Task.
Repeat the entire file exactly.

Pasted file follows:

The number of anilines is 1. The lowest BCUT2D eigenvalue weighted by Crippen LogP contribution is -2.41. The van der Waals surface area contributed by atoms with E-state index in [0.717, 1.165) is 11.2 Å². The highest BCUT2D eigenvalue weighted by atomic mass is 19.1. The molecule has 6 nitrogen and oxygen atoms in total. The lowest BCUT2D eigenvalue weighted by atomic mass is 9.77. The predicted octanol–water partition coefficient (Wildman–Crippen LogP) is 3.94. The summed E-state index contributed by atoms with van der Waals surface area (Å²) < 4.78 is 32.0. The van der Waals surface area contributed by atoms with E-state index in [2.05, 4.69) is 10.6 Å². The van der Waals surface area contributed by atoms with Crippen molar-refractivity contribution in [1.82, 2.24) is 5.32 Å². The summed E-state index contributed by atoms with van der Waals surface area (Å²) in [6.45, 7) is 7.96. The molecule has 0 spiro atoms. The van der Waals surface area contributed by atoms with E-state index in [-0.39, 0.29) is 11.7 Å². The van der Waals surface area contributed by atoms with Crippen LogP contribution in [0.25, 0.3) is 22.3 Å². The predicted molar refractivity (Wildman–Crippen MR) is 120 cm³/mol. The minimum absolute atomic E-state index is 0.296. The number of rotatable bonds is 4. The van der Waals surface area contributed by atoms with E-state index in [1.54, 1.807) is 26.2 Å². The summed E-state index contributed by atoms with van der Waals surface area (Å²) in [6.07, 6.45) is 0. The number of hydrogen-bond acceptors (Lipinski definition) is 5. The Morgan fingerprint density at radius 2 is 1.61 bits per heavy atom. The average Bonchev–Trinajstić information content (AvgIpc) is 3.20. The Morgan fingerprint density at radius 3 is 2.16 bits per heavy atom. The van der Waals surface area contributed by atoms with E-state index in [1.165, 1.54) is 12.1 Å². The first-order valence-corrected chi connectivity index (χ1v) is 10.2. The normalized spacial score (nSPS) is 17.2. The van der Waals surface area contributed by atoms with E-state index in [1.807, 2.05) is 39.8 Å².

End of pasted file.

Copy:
The number of anilines is 1. The lowest BCUT2D eigenvalue weighted by Crippen LogP contribution is -2.41. The van der Waals surface area contributed by atoms with E-state index in [0.717, 1.165) is 11.2 Å². The highest BCUT2D eigenvalue weighted by atomic mass is 19.1. The molecule has 6 nitrogen and oxygen atoms in total. The lowest BCUT2D eigenvalue weighted by atomic mass is 9.77. The predicted octanol–water partition coefficient (Wildman–Crippen LogP) is 3.94. The summed E-state index contributed by atoms with van der Waals surface area (Å²) < 4.78 is 32.0. The van der Waals surface area contributed by atoms with E-state index in [2.05, 4.69) is 10.6 Å². The van der Waals surface area contributed by atoms with Crippen molar-refractivity contribution in [1.82, 2.24) is 5.32 Å². The summed E-state index contributed by atoms with van der Waals surface area (Å²) in [6.45, 7) is 7.96. The molecule has 0 spiro atoms. The van der Waals surface area contributed by atoms with E-state index in [-0.39, 0.29) is 11.7 Å². The van der Waals surface area contributed by atoms with Crippen LogP contribution in [0.25, 0.3) is 22.3 Å². The predicted molar refractivity (Wildman–Crippen MR) is 120 cm³/mol. The minimum absolute atomic E-state index is 0.296. The number of rotatable bonds is 4. The van der Waals surface area contributed by atoms with E-state index in [1.54, 1.807) is 26.2 Å². The summed E-state index contributed by atoms with van der Waals surface area (Å²) in [6.07, 6.45) is 0. The number of hydrogen-bond acceptors (Lipinski definition) is 5. The Morgan fingerprint density at radius 2 is 1.61 bits per heavy atom. The average Bonchev–Trinajstić information content (AvgIpc) is 3.20. The Morgan fingerprint density at radius 3 is 2.16 bits per heavy atom. The van der Waals surface area contributed by atoms with E-state index in [1.165, 1.54) is 12.1 Å². The first-order valence-corrected chi connectivity index (χ1v) is 10.2. The normalized spacial score (nSPS) is 17.2. The van der Waals surface area contributed by atoms with E-state index in [1.807, 2.05) is 39.8 Å².